30 April 2010

Cutting for Stone

Cutting for Stone (Vintage)I enjoyed this book's unique story and setting of doctors, Ethiopia, Indians, nuns, growing up, and family relationships. It took me forever to read though (it tries to be too many things), and I finally decided today to finish it after getting bogged down in the middle for a few days. Still, it was a good read. But I'd recommend Sweetness in the Belly over this one, if you're going to read just one book about foreigners in Ethiopia.

25 April 2010

Cry, the Beloved Country

Cry, the Beloved CountryNo, I had never read this book before, and it was about time I did. I thought it was excellent and certainly worth reading, even though I listened to an audio version with a reader who isn't my favorite (the same reader does our Narnia series, and he bugs me there too). Recommended.

19 April 2010

Listening for Lions

I thought this was a nice children's book that looked at some interesting conflicts handled them well. I felt like it skimmed over a lot of things quickly, but since it is a children's book, that's forgivable. I thought it was worth reading.

This was a last-minute pick for a local book group I'm in charge of. I think I'm going to start choosing more of the books for this group myself. We've read some interesting books, but we've also read a lot of children's and teen fiction, and I'd rather not go in that direction anymore.

16 April 2010

A Breath of Fresh Air

So I did read another book by Amulya Malladi because a friend of mine recommended her first one, saying she thought it was Malladi's best. And I liked it too, because I thought it dealt with the emotions Malladi wanted to explore better than the others have. I cared more about the characters in this book and I thought it was better-written.

14 April 2010

Olive Kitteridge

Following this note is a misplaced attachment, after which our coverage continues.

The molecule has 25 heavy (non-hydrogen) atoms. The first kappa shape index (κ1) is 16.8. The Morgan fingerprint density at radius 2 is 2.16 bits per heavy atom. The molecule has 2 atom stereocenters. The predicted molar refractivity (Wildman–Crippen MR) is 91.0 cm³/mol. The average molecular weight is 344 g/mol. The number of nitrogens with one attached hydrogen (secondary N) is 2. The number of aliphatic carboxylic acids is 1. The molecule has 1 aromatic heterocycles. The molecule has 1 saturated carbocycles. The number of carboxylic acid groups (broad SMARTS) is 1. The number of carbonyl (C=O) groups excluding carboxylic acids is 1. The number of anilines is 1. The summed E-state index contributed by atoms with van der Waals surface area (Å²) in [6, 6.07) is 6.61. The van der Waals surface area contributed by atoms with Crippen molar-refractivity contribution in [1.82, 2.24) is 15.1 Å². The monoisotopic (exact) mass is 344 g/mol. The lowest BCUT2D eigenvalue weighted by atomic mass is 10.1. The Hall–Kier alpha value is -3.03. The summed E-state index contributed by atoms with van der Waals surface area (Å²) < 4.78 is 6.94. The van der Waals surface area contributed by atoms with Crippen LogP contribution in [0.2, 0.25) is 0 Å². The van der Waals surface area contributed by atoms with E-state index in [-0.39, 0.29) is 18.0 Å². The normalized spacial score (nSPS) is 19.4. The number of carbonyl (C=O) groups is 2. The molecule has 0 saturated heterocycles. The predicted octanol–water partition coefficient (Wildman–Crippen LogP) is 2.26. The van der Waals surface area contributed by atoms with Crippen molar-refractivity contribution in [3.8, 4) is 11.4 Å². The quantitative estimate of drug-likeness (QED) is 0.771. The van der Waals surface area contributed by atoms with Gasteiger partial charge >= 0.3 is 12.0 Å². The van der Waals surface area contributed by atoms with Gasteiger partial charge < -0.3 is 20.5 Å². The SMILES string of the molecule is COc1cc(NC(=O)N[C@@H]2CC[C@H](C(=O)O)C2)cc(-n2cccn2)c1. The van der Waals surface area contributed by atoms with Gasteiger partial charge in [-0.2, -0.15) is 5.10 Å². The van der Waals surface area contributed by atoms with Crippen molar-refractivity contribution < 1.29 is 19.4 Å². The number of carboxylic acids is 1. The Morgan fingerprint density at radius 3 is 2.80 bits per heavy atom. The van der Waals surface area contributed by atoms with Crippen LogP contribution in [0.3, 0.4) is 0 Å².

Olive Kitteridge (Later Printing Edition)Between energetic guests, an out-of-town husband, and a book I couldn't get into, I didn't finish reading anything last week except a few National Geographics, which was fun, but hardly worth blogging. So I set aside my book for another try later and read Olive Kitteridge instead, and loved it.

It's not a particularly cheery book, but I didn't think it was depressing. Instead, it was a series of little pieces of one woman's real life. I liked that it focused on her older years; so many books are about people when they are young. I also liked that Olive wasn't necessarily likable, but that you cared about her. She felt like a real person. Several of the stories weren't really about Olive, although she made at least a brief appearance in all of them, but all told a little about her. Maybe it felt a little like a grown-up E.L. Konigsburg? Anyway, it was a good book to get my reading back on track.

10 April 2010

iPad as a Dedicated Ereader- Nope

Since ereaders are my current thing, I've been over to the Apple store a few times to check out the iPad to see if it would be a good option as an ereader.

Since there's an app to allow the iPad to display pdf files, I really liked how it displayed those files. There isn't a less expensive reader out there that allows you to see pdf files so clearly and in color. You don't have to scroll around, everything displays normally. That could be a real advantage for me in homeschooling.

But that was the only advantage for me, and right now, it isn't a very big one. Most homeschooling books we use (from specific curricula to lots and lots of children's non-fiction) aren't available digitally yet. I know this will change, but right now, there isn't much that the iPad does for me that's better than a reader.